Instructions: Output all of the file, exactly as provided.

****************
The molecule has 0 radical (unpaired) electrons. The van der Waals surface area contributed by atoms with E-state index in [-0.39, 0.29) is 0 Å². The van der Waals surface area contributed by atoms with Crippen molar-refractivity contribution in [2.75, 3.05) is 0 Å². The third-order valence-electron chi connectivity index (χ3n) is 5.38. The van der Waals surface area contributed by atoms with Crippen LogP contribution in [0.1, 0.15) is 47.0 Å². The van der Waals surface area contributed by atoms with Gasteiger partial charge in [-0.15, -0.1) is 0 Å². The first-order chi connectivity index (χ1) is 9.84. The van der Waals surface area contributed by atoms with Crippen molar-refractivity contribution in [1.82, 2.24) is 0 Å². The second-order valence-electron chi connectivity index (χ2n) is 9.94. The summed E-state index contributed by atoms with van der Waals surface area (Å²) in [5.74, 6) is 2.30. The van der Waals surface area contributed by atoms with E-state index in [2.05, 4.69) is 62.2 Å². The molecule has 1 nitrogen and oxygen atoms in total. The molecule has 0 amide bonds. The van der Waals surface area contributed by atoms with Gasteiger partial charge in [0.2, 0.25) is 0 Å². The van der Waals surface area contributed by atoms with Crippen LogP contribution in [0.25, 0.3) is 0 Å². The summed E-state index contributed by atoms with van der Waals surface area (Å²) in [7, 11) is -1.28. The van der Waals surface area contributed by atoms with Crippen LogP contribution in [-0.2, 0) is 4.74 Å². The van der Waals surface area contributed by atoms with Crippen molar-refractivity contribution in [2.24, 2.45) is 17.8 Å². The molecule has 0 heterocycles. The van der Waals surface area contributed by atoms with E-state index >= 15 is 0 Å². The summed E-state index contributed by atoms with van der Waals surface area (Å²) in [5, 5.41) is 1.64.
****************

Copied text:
The molecule has 0 radical (unpaired) electrons. The van der Waals surface area contributed by atoms with E-state index in [-0.39, 0.29) is 0 Å². The van der Waals surface area contributed by atoms with Crippen molar-refractivity contribution in [2.75, 3.05) is 0 Å². The third-order valence-electron chi connectivity index (χ3n) is 5.38. The van der Waals surface area contributed by atoms with Crippen LogP contribution in [0.1, 0.15) is 47.0 Å². The van der Waals surface area contributed by atoms with Gasteiger partial charge in [-0.15, -0.1) is 0 Å². The first-order chi connectivity index (χ1) is 9.84. The van der Waals surface area contributed by atoms with Crippen molar-refractivity contribution in [1.82, 2.24) is 0 Å². The second-order valence-electron chi connectivity index (χ2n) is 9.94. The summed E-state index contributed by atoms with van der Waals surface area (Å²) in [5.74, 6) is 2.30. The van der Waals surface area contributed by atoms with E-state index in [2.05, 4.69) is 62.2 Å². The molecule has 1 nitrogen and oxygen atoms in total. The molecule has 0 amide bonds. The van der Waals surface area contributed by atoms with Gasteiger partial charge in [0.2, 0.25) is 0 Å². The van der Waals surface area contributed by atoms with Crippen LogP contribution in [0.25, 0.3) is 0 Å². The summed E-state index contributed by atoms with van der Waals surface area (Å²) in [7, 11) is -1.28. The van der Waals surface area contributed by atoms with Crippen LogP contribution in [-0.2, 0) is 4.74 Å². The van der Waals surface area contributed by atoms with Crippen molar-refractivity contribution in [2.24, 2.45) is 17.8 Å². The molecule has 0 heterocycles. The van der Waals surface area contributed by atoms with E-state index >= 15 is 0 Å². The summed E-state index contributed by atoms with van der Waals surface area (Å²) in [5, 5.41) is 1.64.